A spate of shark fatalities has the Western Australian Government worried. It hardly helps that the state has become known as the world’s shark fatality capital. Summer is coming, along with the prospect of further tragedy, and when a surfer named Chris Boyd is killed in 2013, his death triggers a decisive shift in policy. Premier Colin Barnett and Fisheries Minister Troy Buswell announce a new strategy to combat the risk of shark attacks, which includes setting up baited drum lines to catch large sharks one kilometre from shore. Similar programs have been successful in Queensland and New South Wales. Some begin to wonder, however, whether the shark risk is really great enough to endanger protected species, animals which some say are the victims of Hollywood fear-mongering. Despite great controversy and vocal opposition, the government decides to deploy baited drum lines near popular beaches in an effort to reduce local shark numbers and protect the public. But will it work?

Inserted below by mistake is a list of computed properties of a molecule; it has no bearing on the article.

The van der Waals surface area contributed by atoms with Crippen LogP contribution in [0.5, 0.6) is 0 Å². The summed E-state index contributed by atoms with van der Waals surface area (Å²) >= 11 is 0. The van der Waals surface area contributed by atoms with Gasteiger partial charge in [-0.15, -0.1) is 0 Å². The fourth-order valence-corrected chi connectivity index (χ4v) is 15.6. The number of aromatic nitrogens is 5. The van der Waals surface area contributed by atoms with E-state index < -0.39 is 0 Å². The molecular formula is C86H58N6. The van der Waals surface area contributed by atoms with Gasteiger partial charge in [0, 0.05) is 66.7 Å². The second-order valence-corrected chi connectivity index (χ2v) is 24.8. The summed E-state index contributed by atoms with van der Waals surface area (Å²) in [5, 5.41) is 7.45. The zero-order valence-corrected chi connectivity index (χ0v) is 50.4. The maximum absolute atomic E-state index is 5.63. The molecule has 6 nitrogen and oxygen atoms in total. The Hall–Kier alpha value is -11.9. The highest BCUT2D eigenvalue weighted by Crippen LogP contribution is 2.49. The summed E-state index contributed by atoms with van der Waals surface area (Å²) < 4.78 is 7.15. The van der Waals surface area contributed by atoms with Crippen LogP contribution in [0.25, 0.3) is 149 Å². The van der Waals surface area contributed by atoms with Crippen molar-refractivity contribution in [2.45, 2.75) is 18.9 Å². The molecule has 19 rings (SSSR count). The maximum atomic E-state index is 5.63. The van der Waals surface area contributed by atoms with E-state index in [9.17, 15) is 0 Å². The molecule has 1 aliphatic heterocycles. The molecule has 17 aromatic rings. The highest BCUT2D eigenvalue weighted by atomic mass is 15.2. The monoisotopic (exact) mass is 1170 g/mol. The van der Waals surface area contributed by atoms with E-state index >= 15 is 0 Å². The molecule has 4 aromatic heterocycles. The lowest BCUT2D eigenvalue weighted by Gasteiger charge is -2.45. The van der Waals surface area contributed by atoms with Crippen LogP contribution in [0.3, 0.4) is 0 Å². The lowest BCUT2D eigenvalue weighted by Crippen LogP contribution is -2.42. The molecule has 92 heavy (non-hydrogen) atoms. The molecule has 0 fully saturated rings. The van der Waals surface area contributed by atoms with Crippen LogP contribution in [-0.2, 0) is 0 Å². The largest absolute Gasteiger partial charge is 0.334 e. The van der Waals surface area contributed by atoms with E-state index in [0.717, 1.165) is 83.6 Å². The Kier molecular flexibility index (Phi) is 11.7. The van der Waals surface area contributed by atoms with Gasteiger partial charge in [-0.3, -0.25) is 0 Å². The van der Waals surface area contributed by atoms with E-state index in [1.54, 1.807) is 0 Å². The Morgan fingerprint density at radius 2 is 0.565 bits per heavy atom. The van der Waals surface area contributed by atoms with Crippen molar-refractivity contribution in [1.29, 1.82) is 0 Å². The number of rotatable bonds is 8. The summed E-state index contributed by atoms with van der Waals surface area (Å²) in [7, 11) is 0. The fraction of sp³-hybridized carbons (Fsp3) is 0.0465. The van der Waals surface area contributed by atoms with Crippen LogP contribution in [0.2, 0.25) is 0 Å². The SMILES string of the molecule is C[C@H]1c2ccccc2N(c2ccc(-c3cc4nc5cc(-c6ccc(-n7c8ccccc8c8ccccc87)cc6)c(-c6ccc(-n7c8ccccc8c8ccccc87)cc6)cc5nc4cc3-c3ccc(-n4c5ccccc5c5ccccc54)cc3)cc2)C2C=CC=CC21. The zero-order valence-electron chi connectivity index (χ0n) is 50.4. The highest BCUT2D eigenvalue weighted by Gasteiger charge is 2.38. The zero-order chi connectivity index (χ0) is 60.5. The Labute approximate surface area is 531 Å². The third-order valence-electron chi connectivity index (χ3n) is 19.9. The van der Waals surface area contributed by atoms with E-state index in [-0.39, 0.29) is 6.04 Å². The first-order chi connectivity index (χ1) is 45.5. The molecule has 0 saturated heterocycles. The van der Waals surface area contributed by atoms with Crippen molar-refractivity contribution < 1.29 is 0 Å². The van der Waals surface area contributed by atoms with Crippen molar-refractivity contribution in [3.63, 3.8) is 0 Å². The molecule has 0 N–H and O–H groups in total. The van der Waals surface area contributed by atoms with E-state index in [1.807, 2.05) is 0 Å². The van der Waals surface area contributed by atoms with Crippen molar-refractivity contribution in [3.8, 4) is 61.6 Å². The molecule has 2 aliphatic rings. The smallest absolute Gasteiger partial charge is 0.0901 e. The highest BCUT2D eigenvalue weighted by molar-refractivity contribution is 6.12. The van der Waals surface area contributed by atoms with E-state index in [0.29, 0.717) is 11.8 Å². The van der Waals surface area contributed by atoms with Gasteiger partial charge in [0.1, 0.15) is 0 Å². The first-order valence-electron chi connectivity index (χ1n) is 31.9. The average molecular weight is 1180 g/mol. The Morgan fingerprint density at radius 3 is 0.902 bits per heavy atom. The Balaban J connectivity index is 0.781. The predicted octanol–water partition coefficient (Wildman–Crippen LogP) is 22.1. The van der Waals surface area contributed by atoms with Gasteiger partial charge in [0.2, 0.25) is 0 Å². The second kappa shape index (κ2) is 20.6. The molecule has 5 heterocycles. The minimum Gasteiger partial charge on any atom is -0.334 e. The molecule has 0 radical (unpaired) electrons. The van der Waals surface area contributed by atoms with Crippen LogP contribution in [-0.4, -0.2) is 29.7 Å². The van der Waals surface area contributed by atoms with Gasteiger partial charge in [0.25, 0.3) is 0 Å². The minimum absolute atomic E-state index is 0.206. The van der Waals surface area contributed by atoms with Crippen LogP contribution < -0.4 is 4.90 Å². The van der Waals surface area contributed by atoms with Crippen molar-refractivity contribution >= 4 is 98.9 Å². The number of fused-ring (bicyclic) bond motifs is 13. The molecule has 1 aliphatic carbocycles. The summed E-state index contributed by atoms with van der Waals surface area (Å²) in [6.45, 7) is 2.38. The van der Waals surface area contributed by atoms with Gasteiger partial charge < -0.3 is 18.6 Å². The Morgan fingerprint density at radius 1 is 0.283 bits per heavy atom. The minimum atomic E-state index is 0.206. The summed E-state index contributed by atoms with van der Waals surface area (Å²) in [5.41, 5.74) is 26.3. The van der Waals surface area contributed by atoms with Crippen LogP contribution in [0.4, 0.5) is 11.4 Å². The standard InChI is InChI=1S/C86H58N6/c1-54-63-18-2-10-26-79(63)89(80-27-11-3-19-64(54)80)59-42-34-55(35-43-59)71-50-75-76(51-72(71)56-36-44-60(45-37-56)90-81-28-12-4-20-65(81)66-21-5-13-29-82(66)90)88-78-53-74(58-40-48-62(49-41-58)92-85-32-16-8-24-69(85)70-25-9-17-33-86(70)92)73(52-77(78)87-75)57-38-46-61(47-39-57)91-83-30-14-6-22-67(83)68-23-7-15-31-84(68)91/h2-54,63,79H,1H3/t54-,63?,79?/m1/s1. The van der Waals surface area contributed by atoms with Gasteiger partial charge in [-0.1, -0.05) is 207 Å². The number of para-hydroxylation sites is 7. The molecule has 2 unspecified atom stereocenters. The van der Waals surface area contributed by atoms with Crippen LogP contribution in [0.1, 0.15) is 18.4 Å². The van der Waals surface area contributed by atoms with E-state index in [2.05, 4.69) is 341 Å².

This two-part case can be used to discuss risk management in the wake of a high-profile public safety crisis. Part A describes the threat of shark incidences in Western Australia, and the initial proposals to manage the increased risk. Therein it explores policies and programs to reduce shark encounters used across Australia and the world.
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